The Cloverfield films are known for being intense, exciting, and filled with sci-fi action. The special effects of this film are stunning. The third installment likely has the largest amount of CGI (considering it primarily takes place in space), but it doesn’t feel like you are watching CGI. This is always a sign that the effects are very well done. Another thing these films are known for is having unique marketing campaigns. Cloverfield had months of marketing, but much of the plot was kept secret. 10 Cloverfield Lane was only announced one month before the release date, again being shrouded in secrecy. The Cloverfield Paradox, as most of America learned, had its first trailer released during the 2018 Superbowl. What made this so shocking is that viewers learned the film would be released to stream on Netflix immediately following the game. This unique marketing campaign definitely made the film stand out, and I’m sure thousands of fans rushed to stream the film as soon as it was available. Despite the success of the marketing, I can’t help but feel that a sci-fi film with this fan base and with these special effects would have been better served by being viewed in theaters on a big screen.

The Cloverfield Paradox is a worthy addition to the franchise and does a lot to connect the films, but it is also the weakest of the three films. It holds a lot of the same intensity and excitement fans have come to expect from the franchise, making it fun to watch. It also has an all-star cast with stellar performances. Where the film loses me a bit is how the filmmakers seem to use the multiple-universe idea as a way to throw random events into the plot that make no sense. If those scenes were removed or altered to be a bit more logucal, then the film would have been closer to the same level as the rest of the franchise. While I find myself a bit underwhelmed by The Cloverfield Paradox, it still makes me look forward to what else they can do with the franchise.

OVERALL RATING: 6/10

Alien: Covenant

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A crew is taking a ship filling with sleeping colonists to a new planet that makes a perfect habitat for humans. After an accident, the crew is woken up out of cryosleep. They then get a distress call from a nearby planet. Not only is this yet another planet perfect for human life, but the distress call seems to have come from a human as well. Unfortunately for the crew, everything on this planet wants them dead.

The general premise of this film is a very interesting and it wastes no time in getting the action going. I find the characters to be compelling, the sequence of events is thrilling and terrifying, and there are a few great twists and turns. The filmmakers even manage to trick me a few times and throw in a few surprises I didn’t expect. There are also quite a few different variations in the Xenomorph and how people become “impregnated” with the aliens, which is gruesome and fascinating. Covenant has a lot of the more grandiose aspects of Prometheus in that there is a whole new planet to be explored, but it also has some of the more intense and claustrophobic scenes that fans of the first Alien will recognize. Unfortunately there is one large problem with the story; plot holes.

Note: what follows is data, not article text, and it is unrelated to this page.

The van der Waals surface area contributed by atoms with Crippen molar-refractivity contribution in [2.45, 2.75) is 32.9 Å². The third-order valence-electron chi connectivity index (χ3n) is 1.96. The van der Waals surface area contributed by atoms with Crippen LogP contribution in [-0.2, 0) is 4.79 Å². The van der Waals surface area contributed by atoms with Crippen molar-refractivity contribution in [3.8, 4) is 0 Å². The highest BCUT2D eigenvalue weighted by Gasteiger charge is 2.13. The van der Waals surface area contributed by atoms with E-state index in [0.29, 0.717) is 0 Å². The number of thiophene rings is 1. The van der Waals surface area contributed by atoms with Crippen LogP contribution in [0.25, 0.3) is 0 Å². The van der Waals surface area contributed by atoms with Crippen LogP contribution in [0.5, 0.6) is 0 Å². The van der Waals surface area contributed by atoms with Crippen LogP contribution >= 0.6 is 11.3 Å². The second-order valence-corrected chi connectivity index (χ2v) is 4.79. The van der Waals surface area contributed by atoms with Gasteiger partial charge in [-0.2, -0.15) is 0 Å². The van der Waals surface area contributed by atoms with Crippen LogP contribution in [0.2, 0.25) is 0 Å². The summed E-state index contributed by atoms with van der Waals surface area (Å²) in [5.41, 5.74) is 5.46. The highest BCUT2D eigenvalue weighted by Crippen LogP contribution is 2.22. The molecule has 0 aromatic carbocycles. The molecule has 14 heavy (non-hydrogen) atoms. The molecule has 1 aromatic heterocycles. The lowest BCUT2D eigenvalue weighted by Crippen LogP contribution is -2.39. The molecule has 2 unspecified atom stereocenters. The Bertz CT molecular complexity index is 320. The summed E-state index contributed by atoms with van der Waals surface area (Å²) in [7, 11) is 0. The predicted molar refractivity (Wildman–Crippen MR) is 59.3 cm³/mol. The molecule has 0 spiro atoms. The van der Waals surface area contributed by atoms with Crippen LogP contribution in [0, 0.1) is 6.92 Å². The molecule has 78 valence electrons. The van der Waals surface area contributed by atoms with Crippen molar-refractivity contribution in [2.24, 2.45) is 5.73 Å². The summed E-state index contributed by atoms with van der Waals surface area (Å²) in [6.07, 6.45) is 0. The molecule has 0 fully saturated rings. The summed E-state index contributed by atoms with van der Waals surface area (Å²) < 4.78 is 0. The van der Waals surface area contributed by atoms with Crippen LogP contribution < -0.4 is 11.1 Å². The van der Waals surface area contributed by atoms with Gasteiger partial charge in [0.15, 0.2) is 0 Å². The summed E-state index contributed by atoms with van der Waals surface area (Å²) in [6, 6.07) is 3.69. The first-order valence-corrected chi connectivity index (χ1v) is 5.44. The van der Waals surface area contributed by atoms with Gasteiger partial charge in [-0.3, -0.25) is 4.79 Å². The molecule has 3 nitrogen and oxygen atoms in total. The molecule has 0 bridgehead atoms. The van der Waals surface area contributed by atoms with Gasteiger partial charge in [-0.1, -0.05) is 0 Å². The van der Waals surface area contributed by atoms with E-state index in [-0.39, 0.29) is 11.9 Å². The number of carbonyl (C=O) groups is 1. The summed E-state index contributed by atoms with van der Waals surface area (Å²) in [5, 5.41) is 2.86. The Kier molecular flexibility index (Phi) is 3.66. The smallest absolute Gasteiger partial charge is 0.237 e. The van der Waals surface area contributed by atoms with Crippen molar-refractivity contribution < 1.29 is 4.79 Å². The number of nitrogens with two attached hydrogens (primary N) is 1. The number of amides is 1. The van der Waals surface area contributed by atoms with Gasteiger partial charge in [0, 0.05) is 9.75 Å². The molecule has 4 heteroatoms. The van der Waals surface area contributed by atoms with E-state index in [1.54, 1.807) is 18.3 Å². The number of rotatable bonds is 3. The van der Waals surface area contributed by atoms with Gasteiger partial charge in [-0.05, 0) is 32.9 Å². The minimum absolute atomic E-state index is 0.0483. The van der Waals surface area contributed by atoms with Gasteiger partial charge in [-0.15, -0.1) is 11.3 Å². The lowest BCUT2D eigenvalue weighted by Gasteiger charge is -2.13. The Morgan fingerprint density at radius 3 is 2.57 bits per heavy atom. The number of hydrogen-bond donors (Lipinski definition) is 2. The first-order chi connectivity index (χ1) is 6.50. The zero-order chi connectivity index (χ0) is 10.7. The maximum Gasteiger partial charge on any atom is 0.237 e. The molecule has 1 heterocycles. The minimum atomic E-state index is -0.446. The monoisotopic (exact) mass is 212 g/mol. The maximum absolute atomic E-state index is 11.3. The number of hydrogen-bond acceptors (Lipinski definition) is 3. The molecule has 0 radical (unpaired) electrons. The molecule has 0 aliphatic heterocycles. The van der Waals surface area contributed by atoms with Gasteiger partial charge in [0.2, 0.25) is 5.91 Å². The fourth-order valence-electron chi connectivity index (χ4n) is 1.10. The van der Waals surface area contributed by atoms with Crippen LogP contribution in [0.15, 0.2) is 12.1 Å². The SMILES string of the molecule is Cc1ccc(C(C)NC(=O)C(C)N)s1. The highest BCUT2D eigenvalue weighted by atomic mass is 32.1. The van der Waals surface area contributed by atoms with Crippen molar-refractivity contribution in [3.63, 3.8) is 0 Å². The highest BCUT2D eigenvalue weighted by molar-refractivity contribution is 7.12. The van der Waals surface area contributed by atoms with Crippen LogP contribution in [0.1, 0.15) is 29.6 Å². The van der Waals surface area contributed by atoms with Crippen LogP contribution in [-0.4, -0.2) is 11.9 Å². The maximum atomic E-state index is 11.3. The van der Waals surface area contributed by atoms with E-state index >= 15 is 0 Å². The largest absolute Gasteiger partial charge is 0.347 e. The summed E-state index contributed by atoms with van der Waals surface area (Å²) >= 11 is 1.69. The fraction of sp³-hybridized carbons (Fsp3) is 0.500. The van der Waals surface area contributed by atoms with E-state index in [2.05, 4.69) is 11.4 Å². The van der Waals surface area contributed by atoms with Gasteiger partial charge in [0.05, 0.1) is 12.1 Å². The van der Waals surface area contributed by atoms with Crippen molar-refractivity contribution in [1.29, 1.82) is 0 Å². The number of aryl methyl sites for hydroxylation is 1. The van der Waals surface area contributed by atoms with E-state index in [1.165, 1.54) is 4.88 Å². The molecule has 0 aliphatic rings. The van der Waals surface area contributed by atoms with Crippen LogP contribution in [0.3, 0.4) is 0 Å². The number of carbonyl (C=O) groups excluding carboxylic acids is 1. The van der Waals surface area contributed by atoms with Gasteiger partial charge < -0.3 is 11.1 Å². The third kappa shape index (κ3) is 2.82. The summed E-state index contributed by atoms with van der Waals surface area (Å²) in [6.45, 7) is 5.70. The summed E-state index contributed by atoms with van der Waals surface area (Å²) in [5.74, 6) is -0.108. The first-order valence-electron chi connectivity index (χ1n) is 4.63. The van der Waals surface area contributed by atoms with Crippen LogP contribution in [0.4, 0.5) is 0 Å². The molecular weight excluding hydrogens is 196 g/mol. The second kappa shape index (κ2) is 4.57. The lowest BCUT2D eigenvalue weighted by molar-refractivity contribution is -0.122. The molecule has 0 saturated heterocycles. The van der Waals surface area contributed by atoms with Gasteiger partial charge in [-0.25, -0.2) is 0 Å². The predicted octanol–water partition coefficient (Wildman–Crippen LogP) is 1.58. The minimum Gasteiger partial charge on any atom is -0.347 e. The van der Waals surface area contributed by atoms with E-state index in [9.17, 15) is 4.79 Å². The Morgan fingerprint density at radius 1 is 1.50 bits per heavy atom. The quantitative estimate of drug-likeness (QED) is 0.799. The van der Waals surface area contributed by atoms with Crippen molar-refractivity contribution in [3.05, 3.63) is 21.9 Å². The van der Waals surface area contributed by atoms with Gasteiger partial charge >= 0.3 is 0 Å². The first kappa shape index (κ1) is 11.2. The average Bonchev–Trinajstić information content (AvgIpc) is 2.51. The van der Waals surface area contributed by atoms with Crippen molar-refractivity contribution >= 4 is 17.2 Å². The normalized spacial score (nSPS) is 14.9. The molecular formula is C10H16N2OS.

The film connects to Prometheus, as it should, fairly early on in the story. While this adds a lot of intrigue and answers some questions audiences had after watching Prometheus, it actually offers more new questions than it does answers. There are certain events that don’t make sense with the evidence at hand, don’t fit what people said happened, and there are also random things that are just never explained. I won’t speak about specifics because that would reveal some of the plot twists. However, I will vaguely say that it is explained what happened to David and Shaw when they left to find the planet of the Engineers. The problem is that what is said, what we are shown, and various pieces of evidence simply don’t match up. It’s unfortunate because if the filmmakers had done a bit of rewriting here and there, or simply cut one or two scenes, the films would make perfect sense. As it is, the plot will leave audiences confused more than anything else.

The cast in Alien: Covenant is one of the best aspects of the film. Katherine Waterston (Fantastic Beasts and Where to Find Them, Inherent Vice) brings a powerhouse performance as Daniels. She is strong, questions authority when it is needed, and is willing to face anything that comes her way. Waterston manages to make Daniels the ultimate female role model, much like what we saw Sigourney Weaver do with the infamous Ripley. Then of course there is Michael Fassbender (Prometheus, X-Men: First Class). Fassbender plays more than one character in this film and he does it exceedingly well. Not only does he change his speech as the various characters, but he even changes his entire body language. It makes it clear which character Fassbender is playing every time he is on screen. Danny McBride (Pineapple Express, Eastbound & Down) should also be mentioned for his portrayal of Tennessee. While he clearly is meant to be the comedic relief of the film, McBride still gives audiences a fantastic dramatic performance. All in all the entire cast lends to the excitement and drama of the film.

My personal favorite part of this film is the fantastic creature design and special effects. As I mentioned before, Alien:Covenant gave the filmmakers a unique opportunity to come up with new and exciting ways for the crew to be impregnated by the alien lifeforms, as well as giving audiences new Xenomorphs at their various stages of life. The combination of practical and CGI effects are sewn together so seamlessly that it is difficult to tell where one ends and the other begins. This film also feels much more graphic in the amount of gore and the way people are killed than most of the previous Alien films. While the body count in previous films may be bigger, the deaths seem to be more violent and grisly in Covenant. The aliens and the gore are simply superb.